F1 design legend warns Mercedes: Don't copy Red Bull



by SEAD DEDOVIC

F1 design legend warns Mercedes: Don't copy Red Bull
© Jared C. Tilton / Getty Images Sport

F1 design legend Gary Anderson believes that Mercedes should be careful in preparing for the next season. Speaking to The Telegraph, Gary Anderson emphasized that it is not a good idea for Mercedes to copy Red Bull and do the same things.

It is necessary that they have their own philosophy at this moment, which will bring them positive results. “Are Mercedes bold enough to just copy the underfloor of a Red Bull, a McLaren or an Aston Martin? The big thing is the aerodynamic philosophy behind that geometry.

Having the car look the same is one thing but having it work the same is a different thing altogether. And that is where you need to have the philosophy of the aerodynamics – how it instils confidence in the driver and how their package works as a unit.

That does not always come from a car looking the same. "

Aerodynamics philosophy

The aerodynamics philosophy of both teams is different, so Anderson believes that Mercedes cannot make a mistake. The engineers and leaders of this team must understand well what the biggest problem is and create their own ideas that will lead them in the right direction.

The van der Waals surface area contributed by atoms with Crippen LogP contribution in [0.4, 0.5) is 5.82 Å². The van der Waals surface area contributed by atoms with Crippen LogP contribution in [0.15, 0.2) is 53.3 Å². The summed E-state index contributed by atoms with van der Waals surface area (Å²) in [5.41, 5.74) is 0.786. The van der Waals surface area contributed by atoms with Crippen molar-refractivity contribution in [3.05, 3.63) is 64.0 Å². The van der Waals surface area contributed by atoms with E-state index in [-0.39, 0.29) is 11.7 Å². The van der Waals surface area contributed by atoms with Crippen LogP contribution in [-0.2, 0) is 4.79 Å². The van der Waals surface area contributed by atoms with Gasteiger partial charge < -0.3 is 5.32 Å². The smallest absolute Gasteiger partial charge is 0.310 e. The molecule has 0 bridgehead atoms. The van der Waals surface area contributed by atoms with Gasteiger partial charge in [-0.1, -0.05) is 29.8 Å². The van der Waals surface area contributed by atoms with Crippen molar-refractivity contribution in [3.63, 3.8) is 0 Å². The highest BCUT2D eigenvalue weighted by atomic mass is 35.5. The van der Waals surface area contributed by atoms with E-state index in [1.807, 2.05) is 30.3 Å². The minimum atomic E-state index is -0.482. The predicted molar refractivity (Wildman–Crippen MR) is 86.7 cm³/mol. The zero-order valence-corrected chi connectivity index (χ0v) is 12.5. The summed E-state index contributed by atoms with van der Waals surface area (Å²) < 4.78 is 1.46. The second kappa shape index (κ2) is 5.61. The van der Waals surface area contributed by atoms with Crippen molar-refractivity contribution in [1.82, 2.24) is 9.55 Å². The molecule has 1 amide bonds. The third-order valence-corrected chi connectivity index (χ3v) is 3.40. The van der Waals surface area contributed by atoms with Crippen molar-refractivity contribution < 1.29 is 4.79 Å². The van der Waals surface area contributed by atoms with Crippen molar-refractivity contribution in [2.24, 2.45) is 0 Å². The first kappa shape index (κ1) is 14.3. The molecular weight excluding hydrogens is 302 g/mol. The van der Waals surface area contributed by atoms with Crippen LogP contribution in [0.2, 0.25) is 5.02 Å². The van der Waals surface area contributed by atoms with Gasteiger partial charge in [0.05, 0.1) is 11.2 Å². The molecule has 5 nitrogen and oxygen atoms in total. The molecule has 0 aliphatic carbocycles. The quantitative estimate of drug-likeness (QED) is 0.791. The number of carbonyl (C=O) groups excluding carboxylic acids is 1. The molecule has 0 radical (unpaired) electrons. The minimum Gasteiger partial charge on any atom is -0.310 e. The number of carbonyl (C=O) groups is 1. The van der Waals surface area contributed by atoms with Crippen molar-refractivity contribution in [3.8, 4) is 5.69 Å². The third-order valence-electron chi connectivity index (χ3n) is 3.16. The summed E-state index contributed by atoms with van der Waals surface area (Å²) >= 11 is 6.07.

However, this requires quality individuals, quality management, as well as quality drivers. No one doubts that Mercedes really has quality in every field, but they have to show it. Mercedes really needs to make the most of their know-how and resources, not just to figure out what's stopping them but to fix things fast.

The racing scene is crazy competitive, and there's not much room for the mistakes. It's crucial for Mercedes to find a right solution.
They could go off and copy Red Bull and it could be worse because their philosophy and their aerodynamics are not the same.

It is like making a cake. You can put in all the the ingredients that Mary Berry says, but you can’t always end up with the same cake as Mary Berry makes. Likewise with a racing car, you cannot just throw it all in.

It is all about just having an aerodynamic package that gives the driver confidence." Source: Crash.net

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